Ocmulgee Old Fields near Macon, Georgia, is the site of a Lower Creek village and associated English trading house dating from the late 17th and early 18th centuries. It was excavated in the early 1930s as part of a WPA project directed by A. R. Kelly, which focused primarily on the major Mississippian temple mounds of Macon Plateau. The specific data for the Old Fields was not analyzed until nearly 30 years after the excavation. Part of the significance of this site lies in its secure identification with a known group of people and the linkage of those people with recognizable archaeological remains. The Old Fields site was among the very first for which this kind of identification was possible and stands at the head of a continuing tradition of historic sites archaeology in the Southeast. Carol I. Mason's classic study of the Ocmulgee Old Fields site has been a model for contact-period Indian archaeology since the 1960s. The report includes a discussion of the historic setting and an analysis of the archaeological materials with an identification of the Lower Creek town and possibly of the English trader who lived there. Now, for the first time, the reports is widely available in book form. With a new foreword by the author and a new introduction from Southeastern archaeology expert Marvin T. Smith, readers have the benefit of a contemporary view of this very fine plece of careful scholarship. ""Mason's work significantly advanced Creek archaeology in general and the archaeology of European-Indian contact studies in particular. She combined excellent historical research with archaeological analysis, yielding a historical archaeological synthesis that was groundbreaking for the emerging discipline of historical archaeology...Her description of the European trading post and analysis of aboriginal features intruding this European feature are extremely detailed. She was able to document Native use of the trading post area by the Creeks after the post was abandoned."" - from the new Introduction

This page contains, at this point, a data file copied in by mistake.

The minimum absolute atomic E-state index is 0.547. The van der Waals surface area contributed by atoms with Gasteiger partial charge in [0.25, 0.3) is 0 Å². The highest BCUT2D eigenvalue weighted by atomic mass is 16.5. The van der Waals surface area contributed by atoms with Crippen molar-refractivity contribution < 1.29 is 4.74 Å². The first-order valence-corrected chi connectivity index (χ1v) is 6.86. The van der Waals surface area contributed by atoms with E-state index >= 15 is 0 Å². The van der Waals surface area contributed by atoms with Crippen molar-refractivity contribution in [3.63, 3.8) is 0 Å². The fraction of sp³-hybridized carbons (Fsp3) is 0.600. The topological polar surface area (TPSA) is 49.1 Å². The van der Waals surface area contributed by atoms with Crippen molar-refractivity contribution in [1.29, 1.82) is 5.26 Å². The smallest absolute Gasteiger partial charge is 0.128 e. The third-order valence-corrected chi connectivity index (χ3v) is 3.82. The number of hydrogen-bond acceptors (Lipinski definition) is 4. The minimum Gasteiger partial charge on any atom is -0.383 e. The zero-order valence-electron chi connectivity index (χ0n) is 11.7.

Carol I. Mason is Adjunct Professor of Archaeology at Lawrence University in Appleton, Wisconsin, and author of Wisconsin Indians: Prehistory to Statehood. Marvin T. Smith is Professor of Anthropology at Valdosta State University and coauthor of Coosa: The Rise and Fall of a Southeastern Mississippian Chiefdom.